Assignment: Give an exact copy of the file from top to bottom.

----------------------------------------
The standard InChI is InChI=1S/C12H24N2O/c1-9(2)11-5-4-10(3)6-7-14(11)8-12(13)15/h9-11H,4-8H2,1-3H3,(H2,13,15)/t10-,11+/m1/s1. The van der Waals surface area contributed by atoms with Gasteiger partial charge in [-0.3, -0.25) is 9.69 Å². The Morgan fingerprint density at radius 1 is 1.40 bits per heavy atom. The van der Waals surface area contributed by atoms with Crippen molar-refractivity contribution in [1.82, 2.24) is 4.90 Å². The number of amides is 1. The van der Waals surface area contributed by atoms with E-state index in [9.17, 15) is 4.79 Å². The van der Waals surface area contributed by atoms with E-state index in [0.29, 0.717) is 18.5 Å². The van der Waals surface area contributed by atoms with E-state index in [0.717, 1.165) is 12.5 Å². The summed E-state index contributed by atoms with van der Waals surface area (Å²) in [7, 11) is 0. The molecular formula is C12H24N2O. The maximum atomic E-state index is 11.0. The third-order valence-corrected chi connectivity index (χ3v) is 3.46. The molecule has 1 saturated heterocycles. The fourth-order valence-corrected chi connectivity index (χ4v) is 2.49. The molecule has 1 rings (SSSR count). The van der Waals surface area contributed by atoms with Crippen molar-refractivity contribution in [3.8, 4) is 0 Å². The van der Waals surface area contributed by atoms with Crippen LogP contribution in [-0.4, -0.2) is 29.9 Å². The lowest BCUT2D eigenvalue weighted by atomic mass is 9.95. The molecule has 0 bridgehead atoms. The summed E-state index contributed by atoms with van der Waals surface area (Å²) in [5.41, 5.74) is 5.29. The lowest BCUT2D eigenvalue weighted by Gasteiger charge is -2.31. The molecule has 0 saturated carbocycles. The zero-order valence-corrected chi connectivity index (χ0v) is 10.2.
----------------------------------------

The standard InChI is InChI=1S/C12H24N2O/c1-9(2)11-5-4-10(3)6-7-14(11)8-12(13)15/h9-11H,4-8H2,1-3H3,(H2,13,15)/t10-,11+/m1/s1. The van der Waals surface area contributed by atoms with Gasteiger partial charge in [-0.3, -0.25) is 9.69 Å². The Morgan fingerprint density at radius 1 is 1.40 bits per heavy atom. The van der Waals surface area contributed by atoms with Crippen molar-refractivity contribution in [1.82, 2.24) is 4.90 Å². The number of amides is 1. The van der Waals surface area contributed by atoms with E-state index in [9.17, 15) is 4.79 Å². The van der Waals surface area contributed by atoms with E-state index in [0.29, 0.717) is 18.5 Å². The van der Waals surface area contributed by atoms with E-state index in [0.717, 1.165) is 12.5 Å². The summed E-state index contributed by atoms with van der Waals surface area (Å²) in [7, 11) is 0. The molecular formula is C12H24N2O. The maximum atomic E-state index is 11.0. The third-order valence-corrected chi connectivity index (χ3v) is 3.46. The molecule has 1 saturated heterocycles. The fourth-order valence-corrected chi connectivity index (χ4v) is 2.49. The molecule has 1 rings (SSSR count). The van der Waals surface area contributed by atoms with Crippen molar-refractivity contribution in [3.8, 4) is 0 Å². The van der Waals surface area contributed by atoms with Crippen LogP contribution in [-0.4, -0.2) is 29.9 Å². The lowest BCUT2D eigenvalue weighted by atomic mass is 9.95. The molecule has 0 bridgehead atoms. The summed E-state index contributed by atoms with van der Waals surface area (Å²) in [5.41, 5.74) is 5.29. The lowest BCUT2D eigenvalue weighted by Gasteiger charge is -2.31. The molecule has 0 saturated carbocycles. The zero-order valence-corrected chi connectivity index (χ0v) is 10.2.